JOURNAL ARTICLE

Outcomes and Management of Peripheral Intravenous Infiltration Injuries

Joseph T Gibian, Danny Zakria, Cooper March, Basil Schaheen, Brian C Drolet
Hand: Official Journal of the American Association for Hand Surgery 2020 February 28, : 1558944720906494
32111122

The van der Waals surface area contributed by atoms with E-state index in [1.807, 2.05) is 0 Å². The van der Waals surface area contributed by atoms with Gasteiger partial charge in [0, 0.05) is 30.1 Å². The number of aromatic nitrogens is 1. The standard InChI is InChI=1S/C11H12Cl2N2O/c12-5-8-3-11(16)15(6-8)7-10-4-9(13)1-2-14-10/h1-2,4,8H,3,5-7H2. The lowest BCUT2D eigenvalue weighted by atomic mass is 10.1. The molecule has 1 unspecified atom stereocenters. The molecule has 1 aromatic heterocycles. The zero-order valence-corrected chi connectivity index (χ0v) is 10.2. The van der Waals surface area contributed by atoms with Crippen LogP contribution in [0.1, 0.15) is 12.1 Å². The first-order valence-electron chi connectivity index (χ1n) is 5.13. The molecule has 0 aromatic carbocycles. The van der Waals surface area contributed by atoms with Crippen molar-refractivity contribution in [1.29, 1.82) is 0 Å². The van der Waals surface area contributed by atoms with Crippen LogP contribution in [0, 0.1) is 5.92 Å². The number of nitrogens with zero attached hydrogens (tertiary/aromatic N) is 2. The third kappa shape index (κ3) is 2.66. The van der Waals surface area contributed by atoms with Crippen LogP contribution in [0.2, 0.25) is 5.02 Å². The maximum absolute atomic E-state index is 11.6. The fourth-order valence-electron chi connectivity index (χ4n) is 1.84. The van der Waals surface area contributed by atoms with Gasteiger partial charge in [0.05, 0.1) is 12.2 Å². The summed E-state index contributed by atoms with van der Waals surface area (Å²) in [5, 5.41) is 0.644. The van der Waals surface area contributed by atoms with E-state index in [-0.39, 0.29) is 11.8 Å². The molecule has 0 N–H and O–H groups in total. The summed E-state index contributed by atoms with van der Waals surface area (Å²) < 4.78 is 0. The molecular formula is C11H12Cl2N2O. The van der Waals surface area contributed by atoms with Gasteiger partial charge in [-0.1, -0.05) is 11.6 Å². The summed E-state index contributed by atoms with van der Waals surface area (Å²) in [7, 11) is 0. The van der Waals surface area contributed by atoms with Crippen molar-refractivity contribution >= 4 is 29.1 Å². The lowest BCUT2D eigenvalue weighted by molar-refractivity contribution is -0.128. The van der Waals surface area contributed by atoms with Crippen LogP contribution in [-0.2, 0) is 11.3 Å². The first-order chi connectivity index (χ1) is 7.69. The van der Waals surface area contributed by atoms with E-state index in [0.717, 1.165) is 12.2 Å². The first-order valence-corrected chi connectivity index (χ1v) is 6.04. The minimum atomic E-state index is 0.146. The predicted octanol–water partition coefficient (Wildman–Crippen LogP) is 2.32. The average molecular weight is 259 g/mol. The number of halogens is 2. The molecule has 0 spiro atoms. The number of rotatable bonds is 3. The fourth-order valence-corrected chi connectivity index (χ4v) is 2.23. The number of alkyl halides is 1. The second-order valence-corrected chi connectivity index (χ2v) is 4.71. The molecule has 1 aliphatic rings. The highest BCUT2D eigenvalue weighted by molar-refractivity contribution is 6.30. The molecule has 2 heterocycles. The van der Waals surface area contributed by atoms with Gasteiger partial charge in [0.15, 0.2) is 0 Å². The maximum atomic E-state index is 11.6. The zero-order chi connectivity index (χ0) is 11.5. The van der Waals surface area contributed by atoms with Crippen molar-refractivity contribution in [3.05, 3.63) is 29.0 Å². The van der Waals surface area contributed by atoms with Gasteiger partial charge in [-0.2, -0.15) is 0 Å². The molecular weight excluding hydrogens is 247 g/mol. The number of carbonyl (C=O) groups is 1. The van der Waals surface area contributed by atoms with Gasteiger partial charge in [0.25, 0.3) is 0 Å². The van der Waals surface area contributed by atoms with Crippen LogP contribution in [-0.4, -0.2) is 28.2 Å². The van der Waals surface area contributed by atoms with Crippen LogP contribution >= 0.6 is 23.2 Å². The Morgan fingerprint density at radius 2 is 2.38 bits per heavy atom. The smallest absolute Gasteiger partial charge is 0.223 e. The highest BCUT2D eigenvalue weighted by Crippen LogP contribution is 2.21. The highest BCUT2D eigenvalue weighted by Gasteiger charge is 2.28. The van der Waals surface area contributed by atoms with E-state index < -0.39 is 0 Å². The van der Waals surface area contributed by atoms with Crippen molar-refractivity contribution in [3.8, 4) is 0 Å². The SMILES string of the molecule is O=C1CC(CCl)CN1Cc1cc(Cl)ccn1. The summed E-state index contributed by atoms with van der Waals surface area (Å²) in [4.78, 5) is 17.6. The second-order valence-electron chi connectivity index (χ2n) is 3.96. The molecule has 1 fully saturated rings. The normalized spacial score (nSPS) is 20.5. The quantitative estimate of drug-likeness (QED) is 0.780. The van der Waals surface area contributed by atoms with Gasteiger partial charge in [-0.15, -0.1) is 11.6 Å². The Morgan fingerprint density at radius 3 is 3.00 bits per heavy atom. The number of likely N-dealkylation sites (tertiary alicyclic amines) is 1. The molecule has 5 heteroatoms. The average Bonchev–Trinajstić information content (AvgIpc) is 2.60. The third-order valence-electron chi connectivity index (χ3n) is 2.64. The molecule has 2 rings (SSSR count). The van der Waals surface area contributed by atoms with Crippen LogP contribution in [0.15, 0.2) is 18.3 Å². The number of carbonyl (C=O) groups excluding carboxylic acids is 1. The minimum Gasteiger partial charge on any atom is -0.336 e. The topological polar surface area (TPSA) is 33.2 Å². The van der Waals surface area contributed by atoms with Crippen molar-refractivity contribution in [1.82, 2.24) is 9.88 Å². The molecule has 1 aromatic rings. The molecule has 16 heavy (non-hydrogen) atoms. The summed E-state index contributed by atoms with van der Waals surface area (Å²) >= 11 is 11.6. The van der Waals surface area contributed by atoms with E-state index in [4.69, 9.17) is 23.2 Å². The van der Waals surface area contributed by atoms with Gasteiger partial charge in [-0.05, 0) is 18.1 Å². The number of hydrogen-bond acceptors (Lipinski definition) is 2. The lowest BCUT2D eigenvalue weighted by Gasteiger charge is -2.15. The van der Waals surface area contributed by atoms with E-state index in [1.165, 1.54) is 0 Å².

Background: Although intravenous (IV) infiltration is relatively common, data regarding complications and outcomes of this problem remain limited. In addition, there is wide variation in institutional protocols for the management of IV infiltrations. Through retrospective review, we aim to delineate complications and outcomes, and propose an algorithm for the management of these injuries. Methods: We performed a retrospective review of all patients who had an IV infiltration at a tertiary care center's inpatient and outpatient facilities between January 1, 2016, and December 31, 2018. Results: In all, 479 patients with 495 infiltrations were included, with a mean age of 36.7 years. The upper extremity was involved in 89.6% of events. Of all the events, 8.6% led to a superficial soft tissue infection, 3.2% led to necrosis or eschar formation, and 1.9% led to ulceration or full-thickness wound formation. There were zero cases of compartment syndrome. Only 5.1% resulted in any long-term defects; none resulted in a functional defect of the extremity. Patients with vascular disease did not experience worse outcomes compared with healthy individuals. Plastic or orthopedic surgery was consulted in 25.3% of events. No emergent surgical intervention was required, 7 (1.4%) required bedside procedures, and 7 (1.4%) patients underwent nonacute operations. Conclusions: A specialist was consulted in about one-quarter of IV infiltrations, yet none were surgical emergencies. Instead, most complications could be monitored and managed by a primary team. Therefore, we propose algorithms involving nursing staff, wound care teams, and primary physicians with limited specialist consultation to manage these injuries.

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